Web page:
According to the World Economic Forum’s 2020 Jobs Report, the current situation we are experiencing due to COVID-19 has accelerated the future of jobs and stipulates that new jobs will emerge that will require new skills and protections for workers.

The global economic recession is deepening inequalities in global labour markets and reversing the employment gains made since the global financial crisis a decade ago. Emerging technologies continue to reshape labour markets and these trends have only accelerated with the onset of a new recession.

Millions of workers around the world face great uncertainty in their jobs. International Labour Organization (ILO) data has shown that during the first half of 2020, real unemployment figures jumped to an average of 6.6 per cent, with an estimated loss of working hours equivalent to 495 million jobs in the second quarter of 2020. The OECD predicts that unemployment rates could double by the end of the year.

The Future of Jobs 2020 maps out the jobs and skills of the future, keeping pace with the changes and the direction of travel. Here are some of the key findings:

  1. COVID-19 has had a lasting effect. It is putting pressure on companies to embrace telework, to accelerate digitalisation and automation.
  2. Automation continues to grow. The Report predicts that by 2025, the hours of work performed by machines and by people will be the same.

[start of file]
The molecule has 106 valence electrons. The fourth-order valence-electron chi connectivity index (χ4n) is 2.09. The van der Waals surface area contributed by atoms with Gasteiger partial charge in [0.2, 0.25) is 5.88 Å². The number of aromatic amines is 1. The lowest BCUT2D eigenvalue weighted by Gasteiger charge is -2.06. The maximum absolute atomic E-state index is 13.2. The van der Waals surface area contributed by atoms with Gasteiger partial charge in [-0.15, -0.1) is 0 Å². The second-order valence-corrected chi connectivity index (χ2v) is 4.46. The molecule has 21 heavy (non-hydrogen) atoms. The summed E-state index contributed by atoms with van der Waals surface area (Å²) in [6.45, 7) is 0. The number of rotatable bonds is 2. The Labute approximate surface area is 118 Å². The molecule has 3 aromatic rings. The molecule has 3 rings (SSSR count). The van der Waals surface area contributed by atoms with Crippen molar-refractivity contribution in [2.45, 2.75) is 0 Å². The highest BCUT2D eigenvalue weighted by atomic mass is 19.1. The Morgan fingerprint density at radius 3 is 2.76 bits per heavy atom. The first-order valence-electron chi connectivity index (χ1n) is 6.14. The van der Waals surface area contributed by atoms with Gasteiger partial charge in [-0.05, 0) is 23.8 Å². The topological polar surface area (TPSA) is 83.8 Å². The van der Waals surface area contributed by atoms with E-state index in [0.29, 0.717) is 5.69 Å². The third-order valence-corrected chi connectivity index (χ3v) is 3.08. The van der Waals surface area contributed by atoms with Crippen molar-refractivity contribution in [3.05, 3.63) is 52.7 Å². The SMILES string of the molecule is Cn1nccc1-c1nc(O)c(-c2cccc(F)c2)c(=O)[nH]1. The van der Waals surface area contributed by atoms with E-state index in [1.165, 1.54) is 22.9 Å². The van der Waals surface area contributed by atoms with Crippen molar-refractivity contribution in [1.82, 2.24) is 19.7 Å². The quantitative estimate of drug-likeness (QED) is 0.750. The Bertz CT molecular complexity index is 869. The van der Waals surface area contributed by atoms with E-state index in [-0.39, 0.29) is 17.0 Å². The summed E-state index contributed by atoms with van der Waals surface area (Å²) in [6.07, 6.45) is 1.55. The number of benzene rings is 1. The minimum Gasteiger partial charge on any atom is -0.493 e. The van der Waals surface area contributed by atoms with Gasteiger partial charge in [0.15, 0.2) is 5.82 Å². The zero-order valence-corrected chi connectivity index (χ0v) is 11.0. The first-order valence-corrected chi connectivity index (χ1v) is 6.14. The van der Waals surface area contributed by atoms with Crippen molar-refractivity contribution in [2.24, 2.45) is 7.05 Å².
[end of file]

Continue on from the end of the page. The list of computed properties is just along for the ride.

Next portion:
3. New jobs will emerge. The Report also predicts that by 2025, 97 million new jobs will emerge and that those in greatest demand will be those related to Data Analysis, Robotic Engineering, Artificial Intelligence and Machine Learning Specialists, Software Developers, among others.
  4. The most demanded skills will be a mix between “Hard Skills” and “Soft Skills”. The most demanded skills of the future will include working with people, problem solving and self-management skills such as stamina, stress tolerance and flexibility. This increase in required self-management skills is evident as workers face a range of pressures to adapt to new, more digital forms of work.
  5. Human capital is increasingly important. The Employment 2020 Report is a call to action to accelerate the retraining revolution in all economies. It highlights the growing urgency of supporting displaced and at-risk workers as they move towards the “jobs of tomorrow”.


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